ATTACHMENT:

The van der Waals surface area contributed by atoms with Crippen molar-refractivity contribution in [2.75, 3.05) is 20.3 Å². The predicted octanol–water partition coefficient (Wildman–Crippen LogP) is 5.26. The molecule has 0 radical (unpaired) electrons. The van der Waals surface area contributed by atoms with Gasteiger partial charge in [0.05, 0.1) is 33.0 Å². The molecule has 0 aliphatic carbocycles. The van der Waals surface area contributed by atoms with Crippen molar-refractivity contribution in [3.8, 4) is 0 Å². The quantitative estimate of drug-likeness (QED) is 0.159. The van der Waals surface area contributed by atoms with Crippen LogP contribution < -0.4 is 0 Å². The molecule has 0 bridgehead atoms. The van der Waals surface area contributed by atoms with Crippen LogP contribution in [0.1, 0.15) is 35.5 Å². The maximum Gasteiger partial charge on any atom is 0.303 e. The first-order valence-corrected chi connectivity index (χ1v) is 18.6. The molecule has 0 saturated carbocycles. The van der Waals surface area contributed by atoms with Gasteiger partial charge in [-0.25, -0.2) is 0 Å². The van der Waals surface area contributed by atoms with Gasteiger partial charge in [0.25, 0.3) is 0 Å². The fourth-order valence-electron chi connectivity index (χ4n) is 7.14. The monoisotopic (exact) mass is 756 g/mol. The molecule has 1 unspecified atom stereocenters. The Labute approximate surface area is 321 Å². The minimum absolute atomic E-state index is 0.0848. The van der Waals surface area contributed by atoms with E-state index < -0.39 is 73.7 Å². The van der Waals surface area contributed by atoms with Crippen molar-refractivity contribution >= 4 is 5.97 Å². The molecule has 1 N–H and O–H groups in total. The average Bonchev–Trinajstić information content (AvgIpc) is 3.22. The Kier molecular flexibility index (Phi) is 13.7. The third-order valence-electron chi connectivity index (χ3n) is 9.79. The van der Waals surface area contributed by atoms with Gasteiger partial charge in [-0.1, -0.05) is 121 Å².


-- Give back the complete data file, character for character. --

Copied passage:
The van der Waals surface area contributed by atoms with Crippen molar-refractivity contribution in [2.75, 3.05) is 20.3 Å². The predicted octanol–water partition coefficient (Wildman–Crippen LogP) is 5.26. The molecule has 0 radical (unpaired) electrons. The van der Waals surface area contributed by atoms with Gasteiger partial charge in [0.05, 0.1) is 33.0 Å². The molecule has 0 aliphatic carbocycles. The van der Waals surface area contributed by atoms with Crippen molar-refractivity contribution in [3.8, 4) is 0 Å². The quantitative estimate of drug-likeness (QED) is 0.159. The van der Waals surface area contributed by atoms with Crippen LogP contribution < -0.4 is 0 Å². The molecule has 0 bridgehead atoms. The van der Waals surface area contributed by atoms with Crippen LogP contribution in [0.1, 0.15) is 35.5 Å². The maximum Gasteiger partial charge on any atom is 0.303 e. The first-order valence-corrected chi connectivity index (χ1v) is 18.6. The molecule has 0 saturated carbocycles. The van der Waals surface area contributed by atoms with Gasteiger partial charge in [-0.25, -0.2) is 0 Å². The van der Waals surface area contributed by atoms with Gasteiger partial charge in [0.25, 0.3) is 0 Å². The fourth-order valence-electron chi connectivity index (χ4n) is 7.14. The monoisotopic (exact) mass is 756 g/mol. The molecule has 1 unspecified atom stereocenters. The Labute approximate surface area is 321 Å². The minimum absolute atomic E-state index is 0.0848. The van der Waals surface area contributed by atoms with E-state index < -0.39 is 73.7 Å². The van der Waals surface area contributed by atoms with Crippen molar-refractivity contribution >= 4 is 5.97 Å². The molecule has 1 N–H and O–H groups in total. The average Bonchev–Trinajstić information content (AvgIpc) is 3.22. The Kier molecular flexibility index (Phi) is 13.7. The third-order valence-electron chi connectivity index (χ3n) is 9.79. The van der Waals surface area contributed by atoms with Gasteiger partial charge in [-0.1, -0.05) is 121 Å².